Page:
It’s not easy these days to get a small-business loan.
It’s even harder if your skin isn’t white.
New academic research reveals that minority entrepreneurs are treated significantly differently (see: worse) than their white counterparts when seeking financing for a small business, even when all other variables — their credentials, their companies, even their clothes — are identical.
Conducted by business school professors at Utah State University, Brigham Young University and Rutgers University, the study featured nine businessmen—three white, three black, and three Hispanic. Similar in size and stature, donning the same outfits, and armed with similar education levels and financial profiles, they visited numerous banks seeking a roughly $60,000 loan to expand the very same business.
Once inside the bank, their experiences were not so similar.
The Hispanic and black business owners were provided far less information about loan terms, offered less application help by loan officers, less frequently handed a business card, and asked more questions about their personal finances.
One question they weren’t asked as frequently? Their name.
“If you are white and set out to get financing for an entrepreneurial venture, it might be a tough journey,” Glenn Christensen, a marketing professor at BYU and one of the study’s authors, said in a report by the university. “But, generally speaking, you would experience fewer obstacles and find more help along the way than if you came from an African-American or Hispanic background.”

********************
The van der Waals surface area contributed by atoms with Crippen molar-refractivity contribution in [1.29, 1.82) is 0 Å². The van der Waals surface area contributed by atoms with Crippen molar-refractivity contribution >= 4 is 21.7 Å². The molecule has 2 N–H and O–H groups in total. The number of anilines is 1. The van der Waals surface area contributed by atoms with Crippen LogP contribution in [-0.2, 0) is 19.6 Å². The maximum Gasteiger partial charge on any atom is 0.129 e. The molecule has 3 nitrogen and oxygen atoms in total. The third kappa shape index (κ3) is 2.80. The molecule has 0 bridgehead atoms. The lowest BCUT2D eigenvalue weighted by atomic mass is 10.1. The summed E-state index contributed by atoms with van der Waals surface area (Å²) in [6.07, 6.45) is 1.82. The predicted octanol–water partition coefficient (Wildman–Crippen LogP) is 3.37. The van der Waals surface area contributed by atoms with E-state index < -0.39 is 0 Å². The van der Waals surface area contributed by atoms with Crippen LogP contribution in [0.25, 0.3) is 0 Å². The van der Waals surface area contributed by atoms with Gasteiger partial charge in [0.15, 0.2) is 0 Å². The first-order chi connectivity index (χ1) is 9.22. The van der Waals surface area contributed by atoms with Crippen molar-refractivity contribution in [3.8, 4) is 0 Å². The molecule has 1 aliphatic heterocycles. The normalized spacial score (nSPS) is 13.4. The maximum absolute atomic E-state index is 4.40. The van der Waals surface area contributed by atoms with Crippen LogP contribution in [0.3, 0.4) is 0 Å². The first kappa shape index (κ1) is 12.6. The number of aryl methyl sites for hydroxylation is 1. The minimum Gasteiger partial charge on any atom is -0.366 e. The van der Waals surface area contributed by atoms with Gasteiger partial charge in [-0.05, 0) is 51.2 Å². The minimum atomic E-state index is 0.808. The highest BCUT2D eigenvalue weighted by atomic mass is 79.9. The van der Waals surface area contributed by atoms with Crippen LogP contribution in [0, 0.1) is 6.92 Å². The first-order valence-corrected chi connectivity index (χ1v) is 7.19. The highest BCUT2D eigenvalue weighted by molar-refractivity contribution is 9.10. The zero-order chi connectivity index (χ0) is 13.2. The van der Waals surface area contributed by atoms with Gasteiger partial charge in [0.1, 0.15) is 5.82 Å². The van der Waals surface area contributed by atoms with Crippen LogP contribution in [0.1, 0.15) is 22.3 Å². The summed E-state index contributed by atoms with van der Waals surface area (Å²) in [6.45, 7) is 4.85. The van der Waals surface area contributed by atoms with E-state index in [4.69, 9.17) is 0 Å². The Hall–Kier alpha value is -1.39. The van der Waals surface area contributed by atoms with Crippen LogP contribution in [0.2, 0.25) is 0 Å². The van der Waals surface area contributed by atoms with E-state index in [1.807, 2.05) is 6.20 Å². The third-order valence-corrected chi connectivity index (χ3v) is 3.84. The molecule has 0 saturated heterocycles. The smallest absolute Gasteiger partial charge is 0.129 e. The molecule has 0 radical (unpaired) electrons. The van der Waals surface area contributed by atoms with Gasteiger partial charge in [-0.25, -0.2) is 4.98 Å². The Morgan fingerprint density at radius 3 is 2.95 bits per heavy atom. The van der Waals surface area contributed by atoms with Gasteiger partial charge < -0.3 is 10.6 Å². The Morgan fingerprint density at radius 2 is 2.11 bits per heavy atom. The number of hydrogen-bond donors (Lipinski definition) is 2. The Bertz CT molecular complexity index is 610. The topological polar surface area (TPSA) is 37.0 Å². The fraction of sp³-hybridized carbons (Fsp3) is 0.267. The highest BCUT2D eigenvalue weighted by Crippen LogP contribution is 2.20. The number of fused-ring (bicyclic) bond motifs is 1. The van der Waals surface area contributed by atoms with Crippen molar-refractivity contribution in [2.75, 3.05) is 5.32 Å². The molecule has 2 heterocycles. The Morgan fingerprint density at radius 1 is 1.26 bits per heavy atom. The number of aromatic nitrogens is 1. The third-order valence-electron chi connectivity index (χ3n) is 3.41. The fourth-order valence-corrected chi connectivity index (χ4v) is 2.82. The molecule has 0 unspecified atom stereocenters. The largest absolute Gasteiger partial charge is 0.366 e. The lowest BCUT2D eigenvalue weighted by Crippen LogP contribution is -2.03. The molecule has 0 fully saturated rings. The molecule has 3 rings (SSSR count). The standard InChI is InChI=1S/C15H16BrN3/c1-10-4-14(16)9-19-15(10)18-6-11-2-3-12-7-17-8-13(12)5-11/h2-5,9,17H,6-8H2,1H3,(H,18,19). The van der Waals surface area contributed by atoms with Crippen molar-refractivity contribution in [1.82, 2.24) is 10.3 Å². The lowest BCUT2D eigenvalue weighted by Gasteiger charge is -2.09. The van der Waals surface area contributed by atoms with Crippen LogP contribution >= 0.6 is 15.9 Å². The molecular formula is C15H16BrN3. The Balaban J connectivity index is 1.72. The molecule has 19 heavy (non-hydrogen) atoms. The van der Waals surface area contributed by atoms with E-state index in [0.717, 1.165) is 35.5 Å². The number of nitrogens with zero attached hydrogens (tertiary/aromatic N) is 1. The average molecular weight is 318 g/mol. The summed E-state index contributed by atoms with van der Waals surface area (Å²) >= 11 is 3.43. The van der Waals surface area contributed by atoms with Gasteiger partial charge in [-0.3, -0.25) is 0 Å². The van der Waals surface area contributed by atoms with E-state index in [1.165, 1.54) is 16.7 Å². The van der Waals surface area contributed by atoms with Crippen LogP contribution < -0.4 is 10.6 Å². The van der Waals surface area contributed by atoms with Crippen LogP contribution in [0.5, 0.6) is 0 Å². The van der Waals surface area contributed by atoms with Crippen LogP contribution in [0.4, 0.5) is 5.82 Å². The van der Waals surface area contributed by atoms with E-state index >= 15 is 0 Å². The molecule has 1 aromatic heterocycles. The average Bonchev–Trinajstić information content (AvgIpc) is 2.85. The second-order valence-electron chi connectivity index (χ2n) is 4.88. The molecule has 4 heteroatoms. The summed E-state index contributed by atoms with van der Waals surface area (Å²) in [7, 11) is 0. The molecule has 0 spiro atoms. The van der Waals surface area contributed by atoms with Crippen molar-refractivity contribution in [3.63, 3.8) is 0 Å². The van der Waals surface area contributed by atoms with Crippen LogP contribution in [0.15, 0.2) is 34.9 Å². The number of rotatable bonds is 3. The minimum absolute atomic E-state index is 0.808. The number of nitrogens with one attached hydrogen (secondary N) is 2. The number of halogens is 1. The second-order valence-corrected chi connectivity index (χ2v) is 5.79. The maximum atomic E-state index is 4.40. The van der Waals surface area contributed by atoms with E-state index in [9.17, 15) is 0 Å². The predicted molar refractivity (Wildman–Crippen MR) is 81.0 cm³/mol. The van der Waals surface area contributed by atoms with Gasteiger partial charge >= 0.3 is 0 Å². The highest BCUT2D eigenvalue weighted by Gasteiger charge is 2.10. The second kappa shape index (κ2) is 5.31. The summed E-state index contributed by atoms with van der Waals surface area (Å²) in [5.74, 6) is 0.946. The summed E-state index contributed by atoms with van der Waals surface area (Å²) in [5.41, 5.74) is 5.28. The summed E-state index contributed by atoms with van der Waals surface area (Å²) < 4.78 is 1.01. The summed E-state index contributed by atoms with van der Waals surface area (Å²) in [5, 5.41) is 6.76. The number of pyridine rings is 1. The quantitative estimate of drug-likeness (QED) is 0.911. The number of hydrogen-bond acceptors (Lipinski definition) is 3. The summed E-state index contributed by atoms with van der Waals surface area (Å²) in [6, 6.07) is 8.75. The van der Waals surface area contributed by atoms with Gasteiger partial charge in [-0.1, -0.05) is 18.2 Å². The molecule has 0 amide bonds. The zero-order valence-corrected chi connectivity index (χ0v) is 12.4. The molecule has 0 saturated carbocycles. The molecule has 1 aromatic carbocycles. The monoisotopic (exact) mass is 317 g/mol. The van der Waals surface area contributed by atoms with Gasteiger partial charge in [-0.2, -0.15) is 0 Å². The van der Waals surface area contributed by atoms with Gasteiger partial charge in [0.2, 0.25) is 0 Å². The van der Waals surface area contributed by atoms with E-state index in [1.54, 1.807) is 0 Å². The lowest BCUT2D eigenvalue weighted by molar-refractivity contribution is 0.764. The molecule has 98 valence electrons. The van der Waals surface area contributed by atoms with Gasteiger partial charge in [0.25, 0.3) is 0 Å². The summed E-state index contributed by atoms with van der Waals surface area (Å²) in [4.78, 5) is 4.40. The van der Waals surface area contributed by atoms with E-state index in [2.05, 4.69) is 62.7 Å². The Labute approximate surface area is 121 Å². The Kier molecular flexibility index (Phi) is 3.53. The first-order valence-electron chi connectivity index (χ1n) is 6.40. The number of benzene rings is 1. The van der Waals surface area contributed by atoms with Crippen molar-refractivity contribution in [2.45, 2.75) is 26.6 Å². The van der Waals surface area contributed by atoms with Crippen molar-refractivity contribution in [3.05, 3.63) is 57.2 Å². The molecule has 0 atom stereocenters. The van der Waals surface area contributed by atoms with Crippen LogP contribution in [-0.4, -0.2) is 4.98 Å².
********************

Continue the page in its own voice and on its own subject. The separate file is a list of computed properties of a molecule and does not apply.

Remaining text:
In a subsequent part of the study, researchers interviewed several dozen small business owners of different races to glean their perceptions of the loan process. Most owners considered it an odyssey. However, white owners framed their journey as being “on level ground,” while black and Hispanic owners were more likely to describe it as “uphill.”
“It’s like climbing Mount Everest — close to impossible,” one black owner told researchers when asked about the prospects of getting a loan. “I can’t get to the top of Mount Everest.”
“The door’s not open to us,” one Hispanic owner said.
The study builds on existing evidence that minority business owners have a more difficult time securing funding for a business venture than white entrepreneurs.
A report last year by the Small Business Administration’s Office of Advocacy, for example, found that Hispanic and black entrepreneurs tend to start their companies with less money than white entrepreneurs, and they rely more heavily on their personal wealth than on outside lenders or investors.
Meanwhile, when they do seek bank financing, they are less likely to be approved than whites, even when controlling for factors like credit history and business type, the study found.
If they are approved, the differences don’t end there. The Federal Reserve two years ago released data showing that minority business owners pay interest rates on average 32 percent higher than what their white counterparts pay.
Discrimination in the small business lending arena bears consequences not merely for the entrepreneurs seeking capital, but for the broader economy, too.
Minority business ownership rates have been rising steadily over the past decade, with some predicting that minority business owners will no longer be in the minority a decade from now. Another recent report, this one by BizBuySell.com, showed that the make-up of buyers of small businesses is increasingly diverse, with rapidly more minority entrepreneurs buying small companies from retiring baby boomers.
However, plans to start or purchase a business can quickly be derailed if prospective entrepreneur cannot access the capital they need to get started.
“There is a general belief among Americans that we’re the land of opportunity and that anyone can pull themselves up by their bootstraps,” Christensen said. “It is a land of opportunity, but that opportunity is not always equally accessible.”